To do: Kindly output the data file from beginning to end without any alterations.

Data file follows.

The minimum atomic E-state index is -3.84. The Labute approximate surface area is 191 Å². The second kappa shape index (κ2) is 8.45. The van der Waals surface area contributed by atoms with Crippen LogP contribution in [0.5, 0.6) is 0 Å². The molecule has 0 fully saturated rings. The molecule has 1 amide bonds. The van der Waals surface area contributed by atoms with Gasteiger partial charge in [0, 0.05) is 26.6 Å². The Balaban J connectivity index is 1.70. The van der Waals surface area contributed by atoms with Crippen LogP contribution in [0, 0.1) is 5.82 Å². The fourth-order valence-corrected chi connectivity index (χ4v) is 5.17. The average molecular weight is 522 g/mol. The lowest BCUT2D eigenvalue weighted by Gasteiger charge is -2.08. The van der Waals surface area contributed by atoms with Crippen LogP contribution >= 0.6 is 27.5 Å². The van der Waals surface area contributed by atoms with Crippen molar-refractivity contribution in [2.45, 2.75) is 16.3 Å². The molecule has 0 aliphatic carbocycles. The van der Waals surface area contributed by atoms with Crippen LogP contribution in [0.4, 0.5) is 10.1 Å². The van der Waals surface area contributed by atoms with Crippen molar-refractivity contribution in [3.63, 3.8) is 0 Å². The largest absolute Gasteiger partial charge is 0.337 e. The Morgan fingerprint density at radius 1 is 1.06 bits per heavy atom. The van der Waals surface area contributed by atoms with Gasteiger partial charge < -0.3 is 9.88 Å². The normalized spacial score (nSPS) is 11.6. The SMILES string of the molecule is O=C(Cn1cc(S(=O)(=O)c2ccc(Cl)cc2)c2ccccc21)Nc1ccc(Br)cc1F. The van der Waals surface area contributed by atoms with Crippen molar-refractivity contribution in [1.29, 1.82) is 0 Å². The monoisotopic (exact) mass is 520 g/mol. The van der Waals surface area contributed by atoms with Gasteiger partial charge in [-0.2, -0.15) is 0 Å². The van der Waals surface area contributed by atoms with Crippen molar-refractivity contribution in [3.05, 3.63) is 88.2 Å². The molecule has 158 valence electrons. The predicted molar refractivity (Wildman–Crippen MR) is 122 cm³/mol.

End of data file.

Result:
The minimum atomic E-state index is -3.84. The Labute approximate surface area is 191 Å². The second kappa shape index (κ2) is 8.45. The van der Waals surface area contributed by atoms with Crippen LogP contribution in [0.5, 0.6) is 0 Å². The molecule has 0 fully saturated rings. The molecule has 1 amide bonds. The van der Waals surface area contributed by atoms with Gasteiger partial charge in [0, 0.05) is 26.6 Å². The Balaban J connectivity index is 1.70. The van der Waals surface area contributed by atoms with Crippen LogP contribution in [0, 0.1) is 5.82 Å². The fourth-order valence-corrected chi connectivity index (χ4v) is 5.17. The average molecular weight is 522 g/mol. The lowest BCUT2D eigenvalue weighted by Gasteiger charge is -2.08. The van der Waals surface area contributed by atoms with Crippen LogP contribution >= 0.6 is 27.5 Å². The van der Waals surface area contributed by atoms with Crippen molar-refractivity contribution in [2.45, 2.75) is 16.3 Å². The molecule has 0 aliphatic carbocycles. The van der Waals surface area contributed by atoms with Crippen LogP contribution in [0.4, 0.5) is 10.1 Å². The van der Waals surface area contributed by atoms with Crippen molar-refractivity contribution in [3.63, 3.8) is 0 Å². The largest absolute Gasteiger partial charge is 0.337 e. The Morgan fingerprint density at radius 1 is 1.06 bits per heavy atom. The van der Waals surface area contributed by atoms with Gasteiger partial charge < -0.3 is 9.88 Å². The normalized spacial score (nSPS) is 11.6. The SMILES string of the molecule is O=C(Cn1cc(S(=O)(=O)c2ccc(Cl)cc2)c2ccccc21)Nc1ccc(Br)cc1F. The van der Waals surface area contributed by atoms with Crippen molar-refractivity contribution in [1.29, 1.82) is 0 Å². The monoisotopic (exact) mass is 520 g/mol. The van der Waals surface area contributed by atoms with Gasteiger partial charge in [-0.2, -0.15) is 0 Å². The van der Waals surface area contributed by atoms with Crippen molar-refractivity contribution in [3.05, 3.63) is 88.2 Å². The molecule has 158 valence electrons. The predicted molar refractivity (Wildman–Crippen MR) is 122 cm³/mol.